Alburquerque is a rich and tempestuous book, full of love and compassion, the complex and exciting skullduggery of politics, and the age-old quest for roots, identity, family. . . . There is a marvelous tapestry of interwoven myth and magic that guides Anaya’s characters’ sensibilities, and is equally important in defining their feel of place. Above all, in this novel is a deep caring for land and culture and for the spiritual well-being of people, environment, landscape.
The Sonny Boca Novels:
- Zia Summer, 2008
Anaya continues to shine brightest with his trademark alchemy: blending Spanish, Mexican and Indian cultures to evoke the distinctively fecund spiritual terrain of his part of the Southwest. Here Sonny Baca, a 30-year-old fledgling PI, investigates the murder of his . . . cousin [Gloria] who many years before had introduced him to love. Gloria’s husband is worried most about the effect of the gruesome death (Gloria’s body is found drained of blood, with a zia sun sign carved on her stomach) on his mayoral campaign in Albuquerque. Sonny believes Gloria’s spirit calls to him for vengeance and pursues the case throughout New Mexico’s South Valley, from the cocktail-party circuit of the arts community and the company of monied business developers to an assemblage of witches in an environmentalist commune in the mountains.
- Rio Grande Fall, 2008
When a woman dies after falling from a hot-air balloon at Albuquerque’s world-famous balloon fiesta, private investigator Sonny Baca’s intuition tells him it’s murder. His intuition also tells him that the murder is the work of the Raven, the leader of a violent cult that murdered Sonny’s cousin, and a man Sonny thought he’d killed. The murder jeopardizes the millions of tourist dollars connected with the fiesta, but Sonny knows the Raven has more on his mind than simple mayhem. This is a completely entertaining mystery novel, but Anaya actually offers two parallel lands of enchantment. One is temporal New Mexico; the other is Nuevo Mexicano, a land of santos, milagros, spirits, visions, and even brujas (witches). It’s a land of old ways, old values, and old wisdom. And it’s a land where small farms and multigenerational families are fast being wiped out by modernity.
- Shaman Winter, 2009
This third installment of Rudolfo Anaya’s Sonny Baca mystery series has the private detective confined to a wheelchair. Brutal battles with his nemesis Raven have taken their toll and Baca is struggling to regain his health. Nights of fitful sleep and intermittent dreams introduce Owl Woman, one of Sonny’s ancestors and the sixteenth-century daughter of a shaman. As Sonny sleeps, Raven abducts Owl Woman and soon, one by one, each of Sonny’s forebears begin to disappear. Immobilizing Sonny physically was Raven’s first goal; now he wants to destroy Sonny’s soul by erasing his history.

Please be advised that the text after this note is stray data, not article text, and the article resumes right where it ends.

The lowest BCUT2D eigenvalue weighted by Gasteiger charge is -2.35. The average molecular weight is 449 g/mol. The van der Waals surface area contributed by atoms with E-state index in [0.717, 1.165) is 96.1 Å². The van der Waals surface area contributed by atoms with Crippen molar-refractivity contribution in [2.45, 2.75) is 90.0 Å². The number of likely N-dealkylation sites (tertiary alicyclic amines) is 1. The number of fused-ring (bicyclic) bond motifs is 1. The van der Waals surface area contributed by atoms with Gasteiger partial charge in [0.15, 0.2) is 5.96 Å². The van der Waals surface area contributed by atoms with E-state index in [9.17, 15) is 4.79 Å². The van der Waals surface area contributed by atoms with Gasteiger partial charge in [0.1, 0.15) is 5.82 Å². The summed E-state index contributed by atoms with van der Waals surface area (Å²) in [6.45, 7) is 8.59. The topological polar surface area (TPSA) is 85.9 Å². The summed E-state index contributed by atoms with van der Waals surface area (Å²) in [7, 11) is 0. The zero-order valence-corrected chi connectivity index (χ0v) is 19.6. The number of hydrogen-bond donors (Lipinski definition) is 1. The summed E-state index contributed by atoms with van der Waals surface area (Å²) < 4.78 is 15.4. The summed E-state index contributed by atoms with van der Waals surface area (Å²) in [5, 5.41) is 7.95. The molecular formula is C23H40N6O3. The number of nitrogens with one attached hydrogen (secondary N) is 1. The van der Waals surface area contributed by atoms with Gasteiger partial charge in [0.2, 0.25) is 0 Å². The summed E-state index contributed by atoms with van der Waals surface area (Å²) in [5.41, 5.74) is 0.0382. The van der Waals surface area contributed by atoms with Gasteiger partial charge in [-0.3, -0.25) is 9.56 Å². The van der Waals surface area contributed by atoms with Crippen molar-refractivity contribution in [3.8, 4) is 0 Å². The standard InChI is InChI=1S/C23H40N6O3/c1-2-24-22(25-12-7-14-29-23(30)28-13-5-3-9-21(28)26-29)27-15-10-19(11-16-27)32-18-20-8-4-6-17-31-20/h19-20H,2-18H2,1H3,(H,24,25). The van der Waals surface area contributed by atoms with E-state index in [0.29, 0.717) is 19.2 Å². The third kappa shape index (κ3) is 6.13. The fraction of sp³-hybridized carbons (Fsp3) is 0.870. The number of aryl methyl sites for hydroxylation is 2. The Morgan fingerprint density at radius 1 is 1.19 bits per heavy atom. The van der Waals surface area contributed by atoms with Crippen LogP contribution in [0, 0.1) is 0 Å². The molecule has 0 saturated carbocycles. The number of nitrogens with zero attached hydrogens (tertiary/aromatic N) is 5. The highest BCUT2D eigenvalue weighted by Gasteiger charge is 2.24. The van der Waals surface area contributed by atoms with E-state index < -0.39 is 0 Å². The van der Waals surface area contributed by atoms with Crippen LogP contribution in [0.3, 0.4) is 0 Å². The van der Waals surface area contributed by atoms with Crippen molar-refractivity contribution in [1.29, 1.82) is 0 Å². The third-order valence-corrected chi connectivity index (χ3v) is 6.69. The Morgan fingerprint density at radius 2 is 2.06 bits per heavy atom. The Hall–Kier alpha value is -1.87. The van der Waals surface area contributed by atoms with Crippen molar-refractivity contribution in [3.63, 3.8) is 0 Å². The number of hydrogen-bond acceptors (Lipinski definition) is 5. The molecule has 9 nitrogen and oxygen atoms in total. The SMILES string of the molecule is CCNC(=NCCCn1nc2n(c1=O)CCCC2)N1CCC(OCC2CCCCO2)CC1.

- Jemez Spring, 2015
In a race against the clock Sonny encounters ghosts and sorcerers, beautiful women and environmental activists, and developers and politicians who are quarreling over the state’s most precious resource, its water.
Serafina’s Stories, 2013
New Mexico’s master storyteller creates a southwestern version of the Arabian Nights in this fable set in seventeenth-century Santa Fe. In January 1680 a dozen Pueblo Indians are charged with conspiring to incite a revolution against the colonial government. When the prisoners are brought before the Governor, one of them is revealed as a young woman. Educated by the friars in her pueblo’s mission church, Serafina speaks beautiful Spanish and surprises the Governor with her fearlessness and intelligence.
The two strike a bargain. She will entertain the Governor by telling him a story. If he likes her story, he will free one of the prisoners. Like Scheherazade, who prevented her royal husband from killing her by telling him stories, Serafina keeps the Governor so entertained with her versions of Nuevo Mexicano cuentos that he spares the lives of all her fellow prisoners. Some of the stories Serafina tells will have a familiar ring to them, for they came from Europe and were New Mexicanized by the Spanish colonists.
Some have Pueblo Indian plots and characters – and it is this blending of the two cultures that is Anaya’s true subject.
NONFICTION (a few of many favorites)
Balsera, Viviana Diaz and Rachel A. May. La Florida: Five Hundred Years of Hispanic Presence, University of Florida, 2014.
Summary: Commemorating Juan Ponce de León’s landfall on the Atlantic coast of Florida, this ambitious volume explores five centuries of Hispanic presence in the New World peninsula, reflecting on the breadth and depth of encounters between the different lands and cultures. The contributors, leading experts in a range of fields, begin with an examination of the first and second Spanish periods. This was a time when La Florida was an elusive possession that the Spaniards were never able to completely secure; but Spanish influence would nonetheless leave an indelible mark on the land. In the second half of this volume, the essays highlight the Hispanic cultural legacy, politics, and history of modern Florida and expand on Florida’s role as a modern transatlantic cross roads.
De La Torre, Miguel A. The Politics of Jesus: A Hispanic Political Theology, Rowan & Littlefield, 2015.
The Politics of Jesús is a powerful new biography of Jesus told from the margins. Miguel A. De La Torre argues that we all create Jesus in our own image, reflecting and reinforcing the values of communities–sometimes for better, and often for worse. In light of the increasing economic and social inequality around the world, De La Torre asserts that what the world needs is a Jesus of solidarity who also comes from the underside of global power. The Politics of Jesús is a search for a Jesus that resonates specifically with the Latino/a community, as well as other marginalized groups.